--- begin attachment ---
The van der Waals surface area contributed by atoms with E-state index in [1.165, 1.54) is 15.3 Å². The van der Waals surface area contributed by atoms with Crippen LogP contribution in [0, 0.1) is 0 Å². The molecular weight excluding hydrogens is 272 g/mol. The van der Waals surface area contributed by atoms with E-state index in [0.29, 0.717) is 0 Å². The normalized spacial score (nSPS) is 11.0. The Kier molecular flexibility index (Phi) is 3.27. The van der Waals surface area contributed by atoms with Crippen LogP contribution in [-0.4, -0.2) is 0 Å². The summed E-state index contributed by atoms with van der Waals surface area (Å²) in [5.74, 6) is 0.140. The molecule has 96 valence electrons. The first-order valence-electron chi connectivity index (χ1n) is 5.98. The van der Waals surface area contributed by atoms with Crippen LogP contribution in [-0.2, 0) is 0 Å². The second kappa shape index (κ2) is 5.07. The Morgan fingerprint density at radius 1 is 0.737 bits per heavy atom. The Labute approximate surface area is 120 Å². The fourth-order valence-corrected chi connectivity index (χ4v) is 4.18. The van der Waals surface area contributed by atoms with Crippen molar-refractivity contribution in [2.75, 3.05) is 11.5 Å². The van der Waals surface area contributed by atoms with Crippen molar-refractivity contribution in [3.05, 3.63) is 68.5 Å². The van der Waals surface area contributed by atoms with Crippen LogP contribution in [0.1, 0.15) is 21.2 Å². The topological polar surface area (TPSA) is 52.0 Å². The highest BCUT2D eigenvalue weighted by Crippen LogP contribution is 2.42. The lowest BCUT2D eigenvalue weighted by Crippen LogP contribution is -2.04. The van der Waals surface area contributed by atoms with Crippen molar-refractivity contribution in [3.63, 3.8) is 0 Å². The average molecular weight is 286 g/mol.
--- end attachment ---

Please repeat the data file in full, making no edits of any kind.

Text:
The van der Waals surface area contributed by atoms with E-state index in [1.165, 1.54) is 15.3 Å². The van der Waals surface area contributed by atoms with Crippen LogP contribution in [0, 0.1) is 0 Å². The molecular weight excluding hydrogens is 272 g/mol. The van der Waals surface area contributed by atoms with E-state index in [0.29, 0.717) is 0 Å². The normalized spacial score (nSPS) is 11.0. The Kier molecular flexibility index (Phi) is 3.27. The van der Waals surface area contributed by atoms with Crippen LogP contribution in [-0.4, -0.2) is 0 Å². The summed E-state index contributed by atoms with van der Waals surface area (Å²) in [5.74, 6) is 0.140. The molecule has 96 valence electrons. The first-order valence-electron chi connectivity index (χ1n) is 5.98. The van der Waals surface area contributed by atoms with Crippen LogP contribution in [-0.2, 0) is 0 Å². The second kappa shape index (κ2) is 5.07. The Morgan fingerprint density at radius 1 is 0.737 bits per heavy atom. The Labute approximate surface area is 120 Å². The fourth-order valence-corrected chi connectivity index (χ4v) is 4.18. The van der Waals surface area contributed by atoms with Crippen molar-refractivity contribution in [2.75, 3.05) is 11.5 Å². The van der Waals surface area contributed by atoms with Crippen molar-refractivity contribution in [3.05, 3.63) is 68.5 Å². The van der Waals surface area contributed by atoms with Crippen LogP contribution in [0.1, 0.15) is 21.2 Å². The topological polar surface area (TPSA) is 52.0 Å². The highest BCUT2D eigenvalue weighted by Crippen LogP contribution is 2.42. The lowest BCUT2D eigenvalue weighted by Crippen LogP contribution is -2.04. The van der Waals surface area contributed by atoms with Crippen molar-refractivity contribution in [3.63, 3.8) is 0 Å². The average molecular weight is 286 g/mol.